Make the pilgrimage with Annie
When winter rains turn hiking trails into rivers of mud, we trekkers get our revenge by taking it inside: we grab a steaming beverage and nestle into our favorite chair with a good book. When we need a ride out of Cabin Fever City, there’s no better form of transport than our very own author-ignited imagination.
What to read? If you’ve ever felt the sun on your face in spring and been engulfed by a wave of awe and gratitude, or if you’ve ever witnessed up close the suffering of a loved one and shuddered at the hideous side of our existence; if you’ve ever been overwhelmed by the world’s beauty or suffocated by its horror and wanted to put a name to it, pick up a copy of “Pilgrim at Tinker Creek” by Annie Dillard.
“Pilgrim” is a book about the world of water and sky, trees and insects; broad in scope and painstaking in detail. It’s a book about the author’s inner landscape, an intimate and confessional diary. And it’s a book about the Why of the world’s joy and misery, an attempt not only to describe, but understand.
After a nearly fatal bout with pneumonia in 1971, Dillard retreated to the solitude of Virginia’s Blue Ridge Mountains and banks of Tinker Creek, where she found healing and inspiration. The result, in addition to her recuperation, was the book for which she was awarded the Pulitzer Prize for General Non-fiction in 1975.
What makes the reading of “Pilgrim” so rewarding is Dillard’s dilated point of view. Her senses, her mind and her heart are fully open to the world’s phenomena – and their implications. She sees profundity in the simple and splendor in the ordinary. “It is dire poverty indeed,” she writes, “when a man is so malnourished and fatigued that he won’t stoop to pick up a penny. But if you cultivate a healthy poverty and simplicity, so that finding a penny will literally make your day, then, since the world is in fact planted in pennies, you have with your poverty bought a lifetime of days. It is that simple. What you see is what you get.”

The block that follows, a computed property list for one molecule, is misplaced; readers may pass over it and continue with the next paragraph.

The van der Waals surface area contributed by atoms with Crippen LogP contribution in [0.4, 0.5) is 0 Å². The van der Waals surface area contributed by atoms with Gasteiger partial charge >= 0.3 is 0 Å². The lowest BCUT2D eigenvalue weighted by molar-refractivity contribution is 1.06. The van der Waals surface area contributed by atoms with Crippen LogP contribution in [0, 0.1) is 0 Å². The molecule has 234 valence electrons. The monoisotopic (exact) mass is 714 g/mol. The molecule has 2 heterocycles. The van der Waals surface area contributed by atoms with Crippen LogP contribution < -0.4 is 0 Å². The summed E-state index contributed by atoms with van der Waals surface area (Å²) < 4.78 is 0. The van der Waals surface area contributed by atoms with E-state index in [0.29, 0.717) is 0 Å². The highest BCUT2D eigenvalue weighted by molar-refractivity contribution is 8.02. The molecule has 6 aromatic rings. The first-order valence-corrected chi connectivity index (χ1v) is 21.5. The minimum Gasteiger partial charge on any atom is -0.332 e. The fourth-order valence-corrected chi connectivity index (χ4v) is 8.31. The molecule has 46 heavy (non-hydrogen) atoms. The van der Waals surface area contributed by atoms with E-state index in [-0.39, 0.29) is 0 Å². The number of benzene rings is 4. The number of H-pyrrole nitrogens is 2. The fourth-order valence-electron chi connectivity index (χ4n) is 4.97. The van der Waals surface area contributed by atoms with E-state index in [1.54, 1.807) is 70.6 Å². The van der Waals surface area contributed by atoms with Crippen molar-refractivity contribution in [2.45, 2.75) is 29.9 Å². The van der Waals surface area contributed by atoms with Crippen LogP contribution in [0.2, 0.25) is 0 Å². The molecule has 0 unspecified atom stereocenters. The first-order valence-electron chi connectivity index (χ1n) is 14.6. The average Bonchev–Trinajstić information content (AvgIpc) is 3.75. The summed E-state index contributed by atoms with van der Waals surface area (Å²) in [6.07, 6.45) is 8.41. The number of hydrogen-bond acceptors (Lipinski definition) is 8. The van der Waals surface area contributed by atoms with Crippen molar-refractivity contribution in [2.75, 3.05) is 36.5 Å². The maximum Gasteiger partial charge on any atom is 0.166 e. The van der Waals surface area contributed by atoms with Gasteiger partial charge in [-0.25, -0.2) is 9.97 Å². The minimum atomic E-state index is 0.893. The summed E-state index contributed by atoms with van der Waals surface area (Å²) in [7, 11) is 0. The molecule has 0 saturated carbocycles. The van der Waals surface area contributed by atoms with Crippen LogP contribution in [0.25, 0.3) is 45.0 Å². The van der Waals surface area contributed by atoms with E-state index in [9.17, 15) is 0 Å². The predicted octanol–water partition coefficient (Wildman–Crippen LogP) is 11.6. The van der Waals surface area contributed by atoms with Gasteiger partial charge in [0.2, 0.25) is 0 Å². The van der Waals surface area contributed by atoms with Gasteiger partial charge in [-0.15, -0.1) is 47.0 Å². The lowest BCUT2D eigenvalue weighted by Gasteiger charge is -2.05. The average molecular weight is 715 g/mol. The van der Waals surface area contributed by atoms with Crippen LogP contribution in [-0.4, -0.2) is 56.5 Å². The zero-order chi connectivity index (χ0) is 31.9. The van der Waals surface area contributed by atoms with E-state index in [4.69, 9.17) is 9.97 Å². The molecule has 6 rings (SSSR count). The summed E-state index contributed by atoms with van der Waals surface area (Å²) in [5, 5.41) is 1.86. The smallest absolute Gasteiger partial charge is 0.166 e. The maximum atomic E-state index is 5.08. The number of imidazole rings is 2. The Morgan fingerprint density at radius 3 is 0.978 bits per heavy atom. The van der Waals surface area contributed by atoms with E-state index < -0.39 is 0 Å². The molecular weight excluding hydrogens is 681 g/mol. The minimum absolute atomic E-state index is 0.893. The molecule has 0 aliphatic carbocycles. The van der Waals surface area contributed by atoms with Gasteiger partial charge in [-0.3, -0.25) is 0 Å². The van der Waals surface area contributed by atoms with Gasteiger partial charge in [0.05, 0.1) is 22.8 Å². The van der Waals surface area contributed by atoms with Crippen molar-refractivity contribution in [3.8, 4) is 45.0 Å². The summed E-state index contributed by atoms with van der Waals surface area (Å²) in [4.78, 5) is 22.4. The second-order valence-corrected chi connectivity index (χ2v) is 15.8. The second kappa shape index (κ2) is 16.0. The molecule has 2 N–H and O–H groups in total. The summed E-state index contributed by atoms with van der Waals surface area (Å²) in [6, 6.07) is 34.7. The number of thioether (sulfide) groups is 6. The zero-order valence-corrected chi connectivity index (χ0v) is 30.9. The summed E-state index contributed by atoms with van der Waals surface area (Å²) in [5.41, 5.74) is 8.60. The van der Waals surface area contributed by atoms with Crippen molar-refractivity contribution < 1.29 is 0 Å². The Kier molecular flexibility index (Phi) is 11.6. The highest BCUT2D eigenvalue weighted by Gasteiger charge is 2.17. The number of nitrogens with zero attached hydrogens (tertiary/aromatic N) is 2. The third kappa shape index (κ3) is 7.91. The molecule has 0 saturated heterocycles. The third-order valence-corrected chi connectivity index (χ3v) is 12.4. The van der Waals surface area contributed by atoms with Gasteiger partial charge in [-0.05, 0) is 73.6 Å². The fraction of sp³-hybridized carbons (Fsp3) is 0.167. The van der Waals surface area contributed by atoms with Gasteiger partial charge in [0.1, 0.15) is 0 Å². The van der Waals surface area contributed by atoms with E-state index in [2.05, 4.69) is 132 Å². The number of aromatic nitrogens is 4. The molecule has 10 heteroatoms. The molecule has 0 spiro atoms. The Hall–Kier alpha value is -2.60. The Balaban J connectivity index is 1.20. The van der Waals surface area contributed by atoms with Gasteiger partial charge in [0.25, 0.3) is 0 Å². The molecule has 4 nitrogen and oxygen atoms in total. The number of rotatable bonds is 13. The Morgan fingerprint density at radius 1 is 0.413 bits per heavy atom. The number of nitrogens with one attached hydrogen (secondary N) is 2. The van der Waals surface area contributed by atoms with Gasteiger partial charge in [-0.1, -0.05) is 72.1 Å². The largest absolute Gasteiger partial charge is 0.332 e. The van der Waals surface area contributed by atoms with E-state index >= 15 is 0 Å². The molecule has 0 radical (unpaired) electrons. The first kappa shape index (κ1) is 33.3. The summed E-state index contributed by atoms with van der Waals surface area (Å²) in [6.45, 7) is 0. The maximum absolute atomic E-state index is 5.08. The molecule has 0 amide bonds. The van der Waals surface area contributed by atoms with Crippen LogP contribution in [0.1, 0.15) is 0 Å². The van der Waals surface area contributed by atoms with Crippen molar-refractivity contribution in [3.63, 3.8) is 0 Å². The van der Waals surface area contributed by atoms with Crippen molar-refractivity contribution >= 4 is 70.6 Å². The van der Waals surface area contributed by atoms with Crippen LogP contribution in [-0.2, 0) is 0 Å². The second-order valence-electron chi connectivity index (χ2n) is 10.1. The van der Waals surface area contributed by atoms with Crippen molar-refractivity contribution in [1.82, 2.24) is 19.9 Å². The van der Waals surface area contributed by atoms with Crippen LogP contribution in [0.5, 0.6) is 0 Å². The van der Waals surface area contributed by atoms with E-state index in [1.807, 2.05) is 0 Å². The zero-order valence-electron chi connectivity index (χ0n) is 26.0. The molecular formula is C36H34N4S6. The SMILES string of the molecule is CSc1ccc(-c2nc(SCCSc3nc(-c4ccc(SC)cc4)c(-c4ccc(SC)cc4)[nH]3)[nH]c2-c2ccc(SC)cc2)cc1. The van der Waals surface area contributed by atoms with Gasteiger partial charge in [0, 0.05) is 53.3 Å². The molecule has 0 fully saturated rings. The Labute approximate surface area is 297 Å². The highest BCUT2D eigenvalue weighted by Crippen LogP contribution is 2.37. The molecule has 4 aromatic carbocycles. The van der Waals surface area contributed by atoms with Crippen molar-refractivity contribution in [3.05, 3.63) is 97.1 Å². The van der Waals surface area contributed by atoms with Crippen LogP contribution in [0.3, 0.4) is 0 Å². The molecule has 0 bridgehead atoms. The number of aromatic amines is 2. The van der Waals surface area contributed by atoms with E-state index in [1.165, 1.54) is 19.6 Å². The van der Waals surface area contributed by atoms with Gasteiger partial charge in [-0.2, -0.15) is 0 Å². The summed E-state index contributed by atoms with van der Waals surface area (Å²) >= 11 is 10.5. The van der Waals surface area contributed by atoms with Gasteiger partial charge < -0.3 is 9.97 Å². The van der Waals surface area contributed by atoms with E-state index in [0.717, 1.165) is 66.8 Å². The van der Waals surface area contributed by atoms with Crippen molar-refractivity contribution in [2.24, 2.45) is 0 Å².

“Pilgrim” is charged with an ecstatic tone but Dillard’s portrayal of the natural world is unsentimental. She not only concedes that nature is red in tooth and claw; she gives us the gory details. Her account of a frog’s skull being collapsed by a water bug sucking it dry from beneath the creek’s surface is a tour de force of ghastly description. Later, Dillard expresses bewilderment at the fact that 10 percent of the world’s species are parasitic insects, which suggests a disturbing possibility about the Creator: “What if you were an inventor, and you made ten percent of your inventions in such a way that they could only work by harassing, disfiguring or totally destroying the other ninety percent?”
Dillard is a Christian, yet she draws from the wisdom of traditions as diverse as Buddism, Sufism, Eskimo lore and Hasidic Judaism. She embraces the paradox that existence is a blessing and a curse; that in our universe, creation and destruction are mysteriously intertwined. And yet she doesn’t let God off the hook for bringing it all into being. What Dillard concludes about the nature of God is consoling and disturbing, blatant and subtle.
“Pilgrim” urges us to step out and experience the moment. In a twist on the standard meaning of a familiar phrase, Dillard exhorts us to spend the afternoon: “You can’t take it with you.” For her, God’s grace imparted through the world of Tinker Creek is available at any moment. The least we can do is be present when the moment arrives. “The secret of seeing,” she writes, “is to sail on solar wind. Hone and spread your spirit till you yourself are a sail, whetted, translucent, broadside to the nearest puff.”
As a form of transport, “Pilgrim at Tinker Creek” is more like soaring than slogging. It’s a pilgrimage worth making.